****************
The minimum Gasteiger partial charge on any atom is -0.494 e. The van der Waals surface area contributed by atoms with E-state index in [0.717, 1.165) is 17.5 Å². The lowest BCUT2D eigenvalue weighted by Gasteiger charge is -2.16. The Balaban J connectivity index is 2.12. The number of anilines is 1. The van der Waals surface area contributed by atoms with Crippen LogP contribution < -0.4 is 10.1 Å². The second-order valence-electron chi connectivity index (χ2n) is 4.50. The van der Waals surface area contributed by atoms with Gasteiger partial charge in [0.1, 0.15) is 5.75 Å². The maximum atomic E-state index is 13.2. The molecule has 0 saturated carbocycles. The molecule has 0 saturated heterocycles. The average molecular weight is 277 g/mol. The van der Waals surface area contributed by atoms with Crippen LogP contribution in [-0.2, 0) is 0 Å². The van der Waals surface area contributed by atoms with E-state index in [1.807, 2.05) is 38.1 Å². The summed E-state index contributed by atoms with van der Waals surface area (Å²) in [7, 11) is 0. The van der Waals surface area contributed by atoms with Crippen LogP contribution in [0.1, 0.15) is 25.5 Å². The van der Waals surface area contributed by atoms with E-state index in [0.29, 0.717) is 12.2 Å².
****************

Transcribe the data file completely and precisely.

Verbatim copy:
The minimum Gasteiger partial charge on any atom is -0.494 e. The van der Waals surface area contributed by atoms with E-state index in [0.717, 1.165) is 17.5 Å². The lowest BCUT2D eigenvalue weighted by Gasteiger charge is -2.16. The Balaban J connectivity index is 2.12. The number of anilines is 1. The van der Waals surface area contributed by atoms with Crippen LogP contribution < -0.4 is 10.1 Å². The second-order valence-electron chi connectivity index (χ2n) is 4.50. The van der Waals surface area contributed by atoms with Gasteiger partial charge in [0.1, 0.15) is 5.75 Å². The maximum atomic E-state index is 13.2. The molecule has 0 saturated carbocycles. The molecule has 0 saturated heterocycles. The average molecular weight is 277 g/mol. The van der Waals surface area contributed by atoms with Crippen LogP contribution in [-0.2, 0) is 0 Å². The van der Waals surface area contributed by atoms with E-state index in [1.807, 2.05) is 38.1 Å². The summed E-state index contributed by atoms with van der Waals surface area (Å²) in [7, 11) is 0. The van der Waals surface area contributed by atoms with Crippen LogP contribution in [0.1, 0.15) is 25.5 Å². The van der Waals surface area contributed by atoms with E-state index in [0.29, 0.717) is 12.2 Å².